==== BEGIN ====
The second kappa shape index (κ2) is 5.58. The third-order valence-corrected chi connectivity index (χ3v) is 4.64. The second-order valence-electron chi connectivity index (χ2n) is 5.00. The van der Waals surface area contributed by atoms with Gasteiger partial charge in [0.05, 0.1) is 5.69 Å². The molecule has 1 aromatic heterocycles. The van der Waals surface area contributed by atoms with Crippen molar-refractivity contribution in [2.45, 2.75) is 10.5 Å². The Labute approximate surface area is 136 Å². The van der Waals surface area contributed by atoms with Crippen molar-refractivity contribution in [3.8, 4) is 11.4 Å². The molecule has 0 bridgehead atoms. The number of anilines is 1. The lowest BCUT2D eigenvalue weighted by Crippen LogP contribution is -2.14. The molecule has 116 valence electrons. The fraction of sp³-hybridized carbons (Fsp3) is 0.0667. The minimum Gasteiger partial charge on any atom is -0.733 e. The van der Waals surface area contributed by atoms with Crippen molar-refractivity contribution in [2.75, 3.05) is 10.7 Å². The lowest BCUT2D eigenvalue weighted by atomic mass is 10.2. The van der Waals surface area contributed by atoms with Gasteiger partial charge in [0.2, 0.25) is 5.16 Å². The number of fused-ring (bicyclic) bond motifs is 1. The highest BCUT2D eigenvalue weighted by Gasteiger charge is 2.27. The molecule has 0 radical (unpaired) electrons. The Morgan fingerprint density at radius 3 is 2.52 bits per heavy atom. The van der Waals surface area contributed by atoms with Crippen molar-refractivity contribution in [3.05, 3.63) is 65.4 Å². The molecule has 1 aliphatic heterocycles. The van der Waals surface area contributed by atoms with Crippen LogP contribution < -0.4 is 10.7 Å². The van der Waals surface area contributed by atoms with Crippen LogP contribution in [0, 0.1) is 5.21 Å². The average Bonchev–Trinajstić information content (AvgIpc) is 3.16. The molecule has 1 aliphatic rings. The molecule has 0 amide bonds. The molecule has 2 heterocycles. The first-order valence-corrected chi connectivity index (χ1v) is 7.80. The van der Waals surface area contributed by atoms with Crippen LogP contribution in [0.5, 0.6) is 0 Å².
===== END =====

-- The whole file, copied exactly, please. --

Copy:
The second kappa shape index (κ2) is 5.58. The third-order valence-corrected chi connectivity index (χ3v) is 4.64. The second-order valence-electron chi connectivity index (χ2n) is 5.00. The van der Waals surface area contributed by atoms with Gasteiger partial charge in [0.05, 0.1) is 5.69 Å². The molecule has 1 aromatic heterocycles. The van der Waals surface area contributed by atoms with Crippen molar-refractivity contribution in [2.45, 2.75) is 10.5 Å². The Labute approximate surface area is 136 Å². The van der Waals surface area contributed by atoms with Crippen molar-refractivity contribution in [3.8, 4) is 11.4 Å². The molecule has 0 bridgehead atoms. The number of anilines is 1. The lowest BCUT2D eigenvalue weighted by Crippen LogP contribution is -2.14. The molecule has 116 valence electrons. The fraction of sp³-hybridized carbons (Fsp3) is 0.0667. The minimum Gasteiger partial charge on any atom is -0.733 e. The van der Waals surface area contributed by atoms with Crippen molar-refractivity contribution in [2.75, 3.05) is 10.7 Å². The lowest BCUT2D eigenvalue weighted by atomic mass is 10.2. The van der Waals surface area contributed by atoms with Gasteiger partial charge in [0.2, 0.25) is 5.16 Å². The number of fused-ring (bicyclic) bond motifs is 1. The highest BCUT2D eigenvalue weighted by Gasteiger charge is 2.27. The molecule has 0 radical (unpaired) electrons. The Morgan fingerprint density at radius 3 is 2.52 bits per heavy atom. The van der Waals surface area contributed by atoms with Crippen molar-refractivity contribution in [3.05, 3.63) is 65.4 Å². The molecule has 1 aliphatic heterocycles. The van der Waals surface area contributed by atoms with Crippen LogP contribution < -0.4 is 10.7 Å². The van der Waals surface area contributed by atoms with Crippen LogP contribution in [0, 0.1) is 5.21 Å². The average Bonchev–Trinajstić information content (AvgIpc) is 3.16. The molecule has 1 aliphatic rings. The molecule has 0 amide bonds. The molecule has 2 heterocycles. The first-order valence-corrected chi connectivity index (χ1v) is 7.80. The van der Waals surface area contributed by atoms with Crippen LogP contribution in [0.5, 0.6) is 0 Å².